My grandmother, whom we called Nana, held artistic talent which she used in at least a couple of areas. Her two most well-known creative talents were cooking (including baking) and oil painting. I have always felt that I inherited my artistic talent and my artist’s eyes from Nana. The walls of her house were covered in her realistic oil paintings of a variety of subjects. She was prolific enough to share many paintings with her adult children and minor grandchildren.
Paintings for her Grandchildren, using her Artistic Talent
With her artistic talent, Nana created special oil paintings for her grandchildren. When young, I did not appreciate the oil painting my grandma made for me. I admired the paintings on her living room walls of a jaguar and tigers, a beautiful courtyard with red flowers and a white fountain. I liked how she depicted cute birds at a water pump. Even the desert scenes were beautiful. On the other hand, Nana’s painting for me showed loneliness and struggle: a dreary and lonely little girl in a washed out pink rain coat trudging against the rain and wind, lunch box in hand.
Nana gave my brother her renderings of cool, old fashioned airplanes. The oldest of my cousins received an artistic view of a girl – the cousin herself – whose figure filled most of the frame, holding flowers and playing in a graceful pose outside. Another cousin got a portrait of himself, modeled after his photo. Nana gave me a plodding storm, with a dormant or dead tree in the background.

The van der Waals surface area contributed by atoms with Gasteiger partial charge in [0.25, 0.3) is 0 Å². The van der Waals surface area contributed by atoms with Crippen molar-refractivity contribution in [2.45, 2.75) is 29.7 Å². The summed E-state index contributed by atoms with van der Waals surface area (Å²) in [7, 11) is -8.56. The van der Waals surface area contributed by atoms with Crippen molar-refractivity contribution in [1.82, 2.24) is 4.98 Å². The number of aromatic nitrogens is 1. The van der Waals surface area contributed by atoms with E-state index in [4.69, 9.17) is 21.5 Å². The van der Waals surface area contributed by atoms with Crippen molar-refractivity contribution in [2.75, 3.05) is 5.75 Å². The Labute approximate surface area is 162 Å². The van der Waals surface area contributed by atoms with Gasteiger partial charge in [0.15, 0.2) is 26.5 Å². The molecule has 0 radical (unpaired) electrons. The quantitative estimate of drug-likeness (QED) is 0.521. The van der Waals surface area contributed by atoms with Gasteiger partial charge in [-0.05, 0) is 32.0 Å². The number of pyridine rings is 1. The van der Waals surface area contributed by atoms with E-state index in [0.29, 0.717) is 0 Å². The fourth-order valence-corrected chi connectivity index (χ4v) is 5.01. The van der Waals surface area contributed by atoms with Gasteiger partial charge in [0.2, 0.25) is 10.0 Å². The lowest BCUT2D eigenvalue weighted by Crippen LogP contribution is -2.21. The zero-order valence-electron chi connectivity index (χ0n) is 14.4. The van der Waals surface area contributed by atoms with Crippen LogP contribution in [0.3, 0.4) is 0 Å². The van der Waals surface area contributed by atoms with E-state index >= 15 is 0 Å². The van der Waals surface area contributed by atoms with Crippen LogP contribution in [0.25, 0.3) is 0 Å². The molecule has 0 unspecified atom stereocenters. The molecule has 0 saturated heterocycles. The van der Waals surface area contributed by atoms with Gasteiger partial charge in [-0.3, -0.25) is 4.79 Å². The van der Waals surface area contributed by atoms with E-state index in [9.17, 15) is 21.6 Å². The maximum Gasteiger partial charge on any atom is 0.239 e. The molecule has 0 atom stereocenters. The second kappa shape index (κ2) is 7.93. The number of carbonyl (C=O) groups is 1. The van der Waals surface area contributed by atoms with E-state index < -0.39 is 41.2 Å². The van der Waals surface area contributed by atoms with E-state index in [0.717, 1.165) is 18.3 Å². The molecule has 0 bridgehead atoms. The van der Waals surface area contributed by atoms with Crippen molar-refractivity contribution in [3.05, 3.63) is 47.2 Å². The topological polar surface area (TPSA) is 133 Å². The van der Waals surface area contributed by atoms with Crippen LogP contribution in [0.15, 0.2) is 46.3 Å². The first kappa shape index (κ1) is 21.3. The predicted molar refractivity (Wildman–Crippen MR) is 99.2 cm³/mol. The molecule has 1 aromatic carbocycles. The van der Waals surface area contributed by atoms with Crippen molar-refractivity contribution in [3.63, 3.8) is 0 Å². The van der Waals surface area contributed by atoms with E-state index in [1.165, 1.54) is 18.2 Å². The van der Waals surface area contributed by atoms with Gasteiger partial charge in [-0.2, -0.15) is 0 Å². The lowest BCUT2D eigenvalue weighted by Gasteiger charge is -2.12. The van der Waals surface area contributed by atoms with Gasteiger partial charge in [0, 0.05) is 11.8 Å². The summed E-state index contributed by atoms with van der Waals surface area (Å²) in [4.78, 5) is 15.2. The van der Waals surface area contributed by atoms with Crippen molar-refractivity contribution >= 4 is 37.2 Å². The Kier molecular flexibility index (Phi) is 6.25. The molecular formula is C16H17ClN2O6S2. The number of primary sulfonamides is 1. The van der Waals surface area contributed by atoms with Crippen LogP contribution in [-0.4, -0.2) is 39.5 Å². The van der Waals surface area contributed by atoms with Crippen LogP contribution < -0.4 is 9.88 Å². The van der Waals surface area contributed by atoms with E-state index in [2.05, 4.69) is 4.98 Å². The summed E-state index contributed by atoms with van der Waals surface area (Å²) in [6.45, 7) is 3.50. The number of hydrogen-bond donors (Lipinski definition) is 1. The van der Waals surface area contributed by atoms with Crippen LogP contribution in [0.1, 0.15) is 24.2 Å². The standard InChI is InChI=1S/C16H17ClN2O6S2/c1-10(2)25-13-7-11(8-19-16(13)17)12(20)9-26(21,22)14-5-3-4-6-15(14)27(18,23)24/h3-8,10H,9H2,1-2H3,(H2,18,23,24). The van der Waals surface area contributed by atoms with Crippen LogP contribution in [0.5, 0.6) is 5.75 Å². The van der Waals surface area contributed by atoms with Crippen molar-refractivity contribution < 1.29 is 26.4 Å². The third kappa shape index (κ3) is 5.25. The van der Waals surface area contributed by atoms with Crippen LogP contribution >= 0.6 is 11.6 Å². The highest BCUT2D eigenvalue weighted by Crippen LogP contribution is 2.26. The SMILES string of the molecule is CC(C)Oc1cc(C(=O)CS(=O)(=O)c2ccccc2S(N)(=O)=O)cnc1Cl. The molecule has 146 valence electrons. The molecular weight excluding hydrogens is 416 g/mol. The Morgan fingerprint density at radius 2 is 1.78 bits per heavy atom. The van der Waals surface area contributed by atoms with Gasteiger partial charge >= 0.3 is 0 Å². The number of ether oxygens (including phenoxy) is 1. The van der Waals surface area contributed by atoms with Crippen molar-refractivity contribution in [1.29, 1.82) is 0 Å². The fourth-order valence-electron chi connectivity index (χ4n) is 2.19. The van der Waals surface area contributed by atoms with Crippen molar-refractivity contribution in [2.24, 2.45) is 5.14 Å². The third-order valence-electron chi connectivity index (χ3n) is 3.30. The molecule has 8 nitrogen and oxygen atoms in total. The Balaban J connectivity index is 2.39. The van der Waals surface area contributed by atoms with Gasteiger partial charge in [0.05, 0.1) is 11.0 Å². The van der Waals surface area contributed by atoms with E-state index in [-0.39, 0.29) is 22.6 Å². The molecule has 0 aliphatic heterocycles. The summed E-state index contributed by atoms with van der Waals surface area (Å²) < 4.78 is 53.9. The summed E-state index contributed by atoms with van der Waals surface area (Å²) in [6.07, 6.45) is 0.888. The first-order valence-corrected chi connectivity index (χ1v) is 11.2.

Paradigm Shift for my Painting
I realized something later in life, after I further developed my own artistic talent, which made me come to love this painting. I believe that the little girl depicted is me. And that Nana recognized my struggles in my lonely childhood. For one thing, she literally saw me walking to and from school all alone and lonely. In southern California, it was rarely rainy and I don’t remember walking in a rainstorm. But I think the weather in Nana’s painting symbolizes the figurative storms in my childhood.
Nana knew of the storms I endured. She saw my family of origin torn apart. She knew that I was shuffled back and forth, from my mom to my dad, several times every month. I struggled, changing schools halfway through the school year for my first several grades. As a quiet child, I had trouble making any friends. Perhaps Nana perceived this too.
With that in mind, you do not need artistic talent to appreciate this painting. Upon closer inspection, you may notice that the girl moves on with determination. With a straight back, she pushes forward. Her strong little (mostly bare) legs march on. Even though she can barely see through the storm ahead and all around, she perseveres. Now that Nana is gone, I receive her encouragement through the painting she created long ago. Through it, I hear my grandma saying, “I saw you, in all of your struggles, and I saw you continuing on.”